In contrast to their neediness and clownish character towards their owners, they tend to be aloof and even snobbish to people they don’t know.

It can be difficult for those who have not spent considerable amount of time with Weimaraners to describe this dichotomy of needy and aloof traits, but it’s fair to say that because this breed is owner-oriented, their devotion, if not managed correctly, can lead to behavioral problems, namely separation anxiety. SA is not a breed characteristic per se, but the breed has a tendency towards it, and it can definitely explode into a full blown problem if the owner doesn’t address this issue from the get go.

The Sneaky Weimaraner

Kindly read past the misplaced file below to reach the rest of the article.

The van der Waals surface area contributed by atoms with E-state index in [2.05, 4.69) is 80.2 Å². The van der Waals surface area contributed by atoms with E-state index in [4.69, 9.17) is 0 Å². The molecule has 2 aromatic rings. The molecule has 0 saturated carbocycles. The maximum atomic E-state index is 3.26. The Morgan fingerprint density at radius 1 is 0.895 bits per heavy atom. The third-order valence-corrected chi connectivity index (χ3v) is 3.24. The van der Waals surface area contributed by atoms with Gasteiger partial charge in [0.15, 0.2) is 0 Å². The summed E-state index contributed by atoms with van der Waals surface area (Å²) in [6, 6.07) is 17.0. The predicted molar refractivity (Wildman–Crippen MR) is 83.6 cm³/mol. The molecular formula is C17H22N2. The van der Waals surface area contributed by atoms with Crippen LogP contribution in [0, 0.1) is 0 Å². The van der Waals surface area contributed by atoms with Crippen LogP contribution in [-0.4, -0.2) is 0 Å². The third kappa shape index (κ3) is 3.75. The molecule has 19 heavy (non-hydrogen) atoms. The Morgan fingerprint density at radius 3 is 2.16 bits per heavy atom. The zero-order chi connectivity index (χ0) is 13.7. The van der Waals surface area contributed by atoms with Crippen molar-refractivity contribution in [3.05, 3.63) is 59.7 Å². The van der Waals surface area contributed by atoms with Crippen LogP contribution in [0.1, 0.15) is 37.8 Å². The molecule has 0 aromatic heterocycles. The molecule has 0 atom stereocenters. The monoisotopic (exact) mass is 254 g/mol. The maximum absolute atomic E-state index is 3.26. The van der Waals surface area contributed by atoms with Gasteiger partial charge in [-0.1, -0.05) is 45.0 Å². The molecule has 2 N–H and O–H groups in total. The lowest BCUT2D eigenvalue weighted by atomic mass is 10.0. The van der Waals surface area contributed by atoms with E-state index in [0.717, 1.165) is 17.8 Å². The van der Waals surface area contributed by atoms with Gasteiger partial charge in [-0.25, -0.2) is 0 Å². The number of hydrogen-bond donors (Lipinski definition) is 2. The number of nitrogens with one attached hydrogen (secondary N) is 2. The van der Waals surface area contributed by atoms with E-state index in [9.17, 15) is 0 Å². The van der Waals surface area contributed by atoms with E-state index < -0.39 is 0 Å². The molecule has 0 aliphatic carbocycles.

Weimaraners are smart dogs as mentioned earlier — and can definitely be too smart for their own good! If you’ve been duped by a Weim, you aren’t the first, and you aren’t the last.

Weims will take advantage at every opportunity, and are smart enough to know who the push over is in any situation! Case in point, I actually TRAINED my Weims to counter-surf (It was an accident!!) because I was always one step behind my crafty two.

Weimaraners are also very curious and will get into things. They will resort to being sneaky if it means they have learned that doing something behind your back would be the best way to accomplish their task. Yes, sneaky and determined.

That’s why crate training is really a must with this breed, especially a puppy!

The Goofy Weimaraner

You must have a sense of humor in order to own a Weimaraner because there WILL be times when they best you, and it’ll be a laugh or cry situation.

Staying one step ahead is a common theme with these dogs, because they are known to be pretty inventive if left to their own devices. Results may vary. (And usually it’s not what you want.)